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wvwoman
04-25-2017, 11:14 AM
With so many clocks and watches now being digital, will the words "clockwise" and "counter-clockwise" continue to be used by younger generations?

Roxanne
04-25-2017, 04:30 PM
I'd expect clockwise and counterclockwise to continue to be used until a better term comes along. After all, we still say 'jury-rigged' (or jerry-rigged) although nowadays English speakers rarely come into contact with sailing ships. And 'red tape' is the bane of many of us, although it's been a long time since documents were tied up in actual red tape.

LLapp
04-25-2017, 08:26 PM
And people still say they "dialed" a number on the phone. I wonder if "dial" will remain as a word, but with different meaning.

universalmom
04-26-2017, 06:11 PM
I have analog clocks all over my house! I prefer them, and it helped my kids learn what I mean when I say "quarter after" or "quarter of" :) It also made math easier for them - analog clocks are a great shortcut for explaining certain topics in Geometry and Trig. (For my fellow nerds out there - how do you ever explain the Unit Circle to a kid who only knows digital clocks??)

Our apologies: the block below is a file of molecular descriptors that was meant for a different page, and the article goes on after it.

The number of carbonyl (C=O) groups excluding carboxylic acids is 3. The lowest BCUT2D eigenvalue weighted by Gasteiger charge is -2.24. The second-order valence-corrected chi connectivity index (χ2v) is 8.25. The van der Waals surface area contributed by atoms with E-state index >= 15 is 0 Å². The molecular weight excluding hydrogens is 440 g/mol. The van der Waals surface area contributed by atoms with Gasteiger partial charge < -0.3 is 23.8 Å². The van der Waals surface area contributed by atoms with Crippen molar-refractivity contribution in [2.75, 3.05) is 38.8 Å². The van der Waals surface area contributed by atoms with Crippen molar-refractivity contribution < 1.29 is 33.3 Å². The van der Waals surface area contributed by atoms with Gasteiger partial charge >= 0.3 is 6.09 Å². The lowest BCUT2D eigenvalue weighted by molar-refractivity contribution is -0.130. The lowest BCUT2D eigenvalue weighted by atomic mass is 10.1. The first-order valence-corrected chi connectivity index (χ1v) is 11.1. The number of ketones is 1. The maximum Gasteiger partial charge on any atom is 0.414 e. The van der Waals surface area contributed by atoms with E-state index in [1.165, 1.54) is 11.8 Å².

wvwoman
04-26-2017, 06:47 PM
I have analog clocks all over my house! I prefer them, and it helped my kids learn what I mean when I say "quarter after" or "quarter of" :) It also made math easier for them - analog clocks are a great shortcut for explaining certain topics in Geometry and Trig. (For my fellow nerds out there - how do you ever explain the Unit Circle to a kid who only knows digital clocks??)

when i was a kid, i thought that the "quarter" meant 25 minutes--it made sense to me!

Barnabas
04-27-2017, 09:20 AM
What are these clocks you speak of? My sundial runs quite satisfactorily... but it is a bit cloudy today.

darkyr
04-27-2017, 01:25 PM
They refer to those enormous contraptions with the flowing water, the float and the pointer. They are quite popular in large cities with aqueducts.